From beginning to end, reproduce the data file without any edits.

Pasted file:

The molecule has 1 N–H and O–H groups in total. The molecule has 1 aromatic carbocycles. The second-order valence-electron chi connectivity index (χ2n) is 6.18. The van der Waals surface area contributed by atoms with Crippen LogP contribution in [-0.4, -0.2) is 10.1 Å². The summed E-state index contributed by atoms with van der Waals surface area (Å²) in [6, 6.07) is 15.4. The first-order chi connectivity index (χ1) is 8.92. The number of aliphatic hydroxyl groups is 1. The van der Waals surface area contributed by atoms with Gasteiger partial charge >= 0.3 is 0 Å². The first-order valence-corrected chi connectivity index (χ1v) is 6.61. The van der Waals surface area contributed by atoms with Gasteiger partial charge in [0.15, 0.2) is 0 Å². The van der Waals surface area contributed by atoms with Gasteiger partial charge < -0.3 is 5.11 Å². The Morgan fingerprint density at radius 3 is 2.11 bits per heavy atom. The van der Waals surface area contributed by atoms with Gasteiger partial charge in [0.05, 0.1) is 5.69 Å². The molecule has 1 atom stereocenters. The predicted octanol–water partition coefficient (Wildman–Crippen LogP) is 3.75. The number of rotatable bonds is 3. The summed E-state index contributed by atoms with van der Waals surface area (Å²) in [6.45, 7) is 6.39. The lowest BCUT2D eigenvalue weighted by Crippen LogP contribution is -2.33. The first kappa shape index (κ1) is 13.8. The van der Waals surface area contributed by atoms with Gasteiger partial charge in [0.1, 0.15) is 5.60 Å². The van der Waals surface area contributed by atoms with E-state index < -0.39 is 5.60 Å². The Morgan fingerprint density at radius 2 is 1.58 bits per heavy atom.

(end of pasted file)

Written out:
The molecule has 1 N–H and O–H groups in total. The molecule has 1 aromatic carbocycles. The second-order valence-electron chi connectivity index (χ2n) is 6.18. The van der Waals surface area contributed by atoms with Crippen LogP contribution in [-0.4, -0.2) is 10.1 Å². The summed E-state index contributed by atoms with van der Waals surface area (Å²) in [6, 6.07) is 15.4. The first-order chi connectivity index (χ1) is 8.92. The number of aliphatic hydroxyl groups is 1. The van der Waals surface area contributed by atoms with Gasteiger partial charge >= 0.3 is 0 Å². The first-order valence-corrected chi connectivity index (χ1v) is 6.61. The van der Waals surface area contributed by atoms with Gasteiger partial charge in [0.15, 0.2) is 0 Å². The van der Waals surface area contributed by atoms with Gasteiger partial charge < -0.3 is 5.11 Å². The Morgan fingerprint density at radius 3 is 2.11 bits per heavy atom. The van der Waals surface area contributed by atoms with Gasteiger partial charge in [0.05, 0.1) is 5.69 Å². The molecule has 1 atom stereocenters. The predicted octanol–water partition coefficient (Wildman–Crippen LogP) is 3.75. The number of rotatable bonds is 3. The summed E-state index contributed by atoms with van der Waals surface area (Å²) in [6.45, 7) is 6.39. The lowest BCUT2D eigenvalue weighted by Crippen LogP contribution is -2.33. The first kappa shape index (κ1) is 13.8. The van der Waals surface area contributed by atoms with Gasteiger partial charge in [0.1, 0.15) is 5.60 Å². The van der Waals surface area contributed by atoms with E-state index < -0.39 is 5.60 Å². The Morgan fingerprint density at radius 2 is 1.58 bits per heavy atom.